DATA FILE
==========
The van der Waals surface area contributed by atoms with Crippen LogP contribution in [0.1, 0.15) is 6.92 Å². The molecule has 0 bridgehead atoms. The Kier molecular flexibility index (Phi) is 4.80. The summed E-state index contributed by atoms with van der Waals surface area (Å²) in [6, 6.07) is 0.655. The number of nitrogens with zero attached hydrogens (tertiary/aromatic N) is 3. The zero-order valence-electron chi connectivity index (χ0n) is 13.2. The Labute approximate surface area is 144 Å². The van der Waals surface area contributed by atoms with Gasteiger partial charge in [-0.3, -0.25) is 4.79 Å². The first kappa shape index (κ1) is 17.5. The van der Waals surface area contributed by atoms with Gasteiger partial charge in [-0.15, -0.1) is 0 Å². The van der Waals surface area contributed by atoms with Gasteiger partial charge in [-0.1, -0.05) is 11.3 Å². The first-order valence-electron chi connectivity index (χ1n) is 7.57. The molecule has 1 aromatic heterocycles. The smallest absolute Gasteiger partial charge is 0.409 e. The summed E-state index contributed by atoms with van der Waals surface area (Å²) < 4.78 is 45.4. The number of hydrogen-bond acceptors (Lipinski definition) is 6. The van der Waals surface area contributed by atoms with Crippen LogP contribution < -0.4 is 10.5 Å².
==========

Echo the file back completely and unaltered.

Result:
The van der Waals surface area contributed by atoms with Crippen LogP contribution in [0.1, 0.15) is 6.92 Å². The molecule has 0 bridgehead atoms. The Kier molecular flexibility index (Phi) is 4.80. The summed E-state index contributed by atoms with van der Waals surface area (Å²) in [6, 6.07) is 0.655. The number of nitrogens with zero attached hydrogens (tertiary/aromatic N) is 3. The zero-order valence-electron chi connectivity index (χ0n) is 13.2. The Labute approximate surface area is 144 Å². The van der Waals surface area contributed by atoms with Gasteiger partial charge in [-0.3, -0.25) is 4.79 Å². The first kappa shape index (κ1) is 17.5. The van der Waals surface area contributed by atoms with Gasteiger partial charge in [-0.15, -0.1) is 0 Å². The van der Waals surface area contributed by atoms with Gasteiger partial charge in [-0.1, -0.05) is 11.3 Å². The first-order valence-electron chi connectivity index (χ1n) is 7.57. The molecule has 1 aromatic heterocycles. The smallest absolute Gasteiger partial charge is 0.409 e. The summed E-state index contributed by atoms with van der Waals surface area (Å²) < 4.78 is 45.4. The number of hydrogen-bond acceptors (Lipinski definition) is 6. The van der Waals surface area contributed by atoms with Crippen LogP contribution < -0.4 is 10.5 Å².